The baby girl was born, and as usual Harry held her along his left forearm, with the back of her head in his hand.  With his right hand, using a suction bulb, he began clearing her nose and mouth of mucus.  Suddenly the baby opened her eyes and looked directly at him.  In that instant all of his technical expertise fell away, all of his medical understanding.  A new realization swept over him: he was the first human being this baby had ever seen.  His thinking mind became still, while his heart went out to her in love.  With tears in his eyes, silently, he welcomed her into the world.

Later he told Dr. Remen that never before had he experienced the meaning of what he was doing.  This baby felt to him as if she were the only baby he had ever delivered.  For the first time he was there as a human being, not just as a physician.

This is the spiritual challenge these stories put to us: that we learn to live in the present moment.  Jesus gives a dramatic example of doing just that.  To the ears of almost any audience it was obvious what he should do: ignore the no-account woman, whose condition was chronic, and dash on to the emergency.  But Jesus didn’t do that, because he was alive in the present moment, always.

Harry, too, became alive in the moment.  At first, as he was holding the baby, his mind was elsewhere.  He was thinking about the other emergency room needs.  Suddenly he was interrupted by a look.  He could not ignore it and get on with his preoccupations.  Like Jesus, he stopped and gave his full attention to the moment: he opened his heart; he felt his fundamental bond with the infant and through her with the entire universe; he saw with wonder the whole of her, not just her fragile being in the moment.  Above all, he felt the meaning in that meeting.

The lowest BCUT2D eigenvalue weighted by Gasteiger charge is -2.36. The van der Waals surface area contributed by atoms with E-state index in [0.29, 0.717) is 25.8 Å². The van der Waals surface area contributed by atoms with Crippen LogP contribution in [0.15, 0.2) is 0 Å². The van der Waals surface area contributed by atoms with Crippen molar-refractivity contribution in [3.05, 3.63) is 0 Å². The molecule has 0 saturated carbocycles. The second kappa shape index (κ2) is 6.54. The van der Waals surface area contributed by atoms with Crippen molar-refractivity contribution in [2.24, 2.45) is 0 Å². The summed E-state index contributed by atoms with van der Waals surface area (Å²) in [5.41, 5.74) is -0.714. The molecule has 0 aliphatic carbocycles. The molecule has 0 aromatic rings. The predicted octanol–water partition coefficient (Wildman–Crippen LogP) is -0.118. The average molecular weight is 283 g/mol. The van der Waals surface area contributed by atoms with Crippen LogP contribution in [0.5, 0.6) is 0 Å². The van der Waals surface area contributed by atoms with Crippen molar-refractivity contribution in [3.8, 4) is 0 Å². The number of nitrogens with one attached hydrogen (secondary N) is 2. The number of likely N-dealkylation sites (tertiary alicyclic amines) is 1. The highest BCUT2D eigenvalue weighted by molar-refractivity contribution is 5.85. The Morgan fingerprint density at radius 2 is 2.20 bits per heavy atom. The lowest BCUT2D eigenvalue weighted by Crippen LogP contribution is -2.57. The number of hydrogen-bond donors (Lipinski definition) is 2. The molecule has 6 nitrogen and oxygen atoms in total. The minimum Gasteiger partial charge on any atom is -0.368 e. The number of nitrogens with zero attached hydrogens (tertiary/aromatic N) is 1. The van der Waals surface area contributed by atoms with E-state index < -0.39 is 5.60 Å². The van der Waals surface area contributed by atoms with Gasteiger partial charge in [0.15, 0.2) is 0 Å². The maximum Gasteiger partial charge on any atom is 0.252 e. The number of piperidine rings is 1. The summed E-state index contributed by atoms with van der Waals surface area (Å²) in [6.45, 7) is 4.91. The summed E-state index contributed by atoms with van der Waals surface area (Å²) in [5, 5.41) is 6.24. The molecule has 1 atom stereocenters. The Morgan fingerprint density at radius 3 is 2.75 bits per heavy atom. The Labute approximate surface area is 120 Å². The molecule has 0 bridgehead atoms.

The stories in today’s Gospel are embedded, one within the other, to highlight a spiritual challenge.  It is this.  Like Jesus, we make plans, set goals and agendas, have schedules, have intentions.  His immediate plan and intention, for instance, was to go to the house of Jairus and heal his daughter.  Then some interruption occurs.

This happens to me all the time, and I feel sure it happens to most of you.  I do make plans, have schedules, etc.  But things come up, which, if I allow them to interrupt me, will put at risk what I had hoped to accomplish.  More often than not, I brush them aside and get on with my  agenda.  Once in a while I do turn my attention to the disruption, and I become so wrapped up in it that I lose track of everything else.  I missed a plane once that way.

Many of us are like that.  If we are engaged in a task, our minds have already jumped ahead to its completion.  If we are in conversation, we are not attending to what is being said, but framing what our own response will be.  An interruption, then, could serve to call our mind back to the present moment.

Part of what made Jesus our Christ is that he dwelt continuously in the present moment, giving the present moment all the attention that Harry gave that baby girl.  That is not to say he lost touch with the overall context.  He also dwelt continuously in the flow of time.  He did not forget Jairus’s daughter.  He always responded to the present moment, but without betraying other, overarching concerns.

These two stories in the Gospel passage challenge us to practice our faith in a new way.  They are asking us to go through life aware that every passing moment — if I could put it this way — is reaching up to touch the fringe of our garment, asking us to open our hearts to it, wanting us to feel our bond with it, to recognize the wonder in it, the meaning in it.  To put it another way, this is a call to live simultaneously in eternity and in time.  Eternity is found only in the present moment; time surrounds the present moment.

To practice our faith in this way calls for training.  We need to learn to call ourselves back to the present moment again and again, until it becomes second nature.  But at the same time we need to stay aware of where we are, and what time of day it is, and what the surrounding needs are.  This is the proverbial journey of a thousand miles, but it begins with the first step.  One simple, doable step is this.  Set aside ten minutes each day, find a place that is still, and spend that time just being in the present, gazing, so to speak, into the face of God.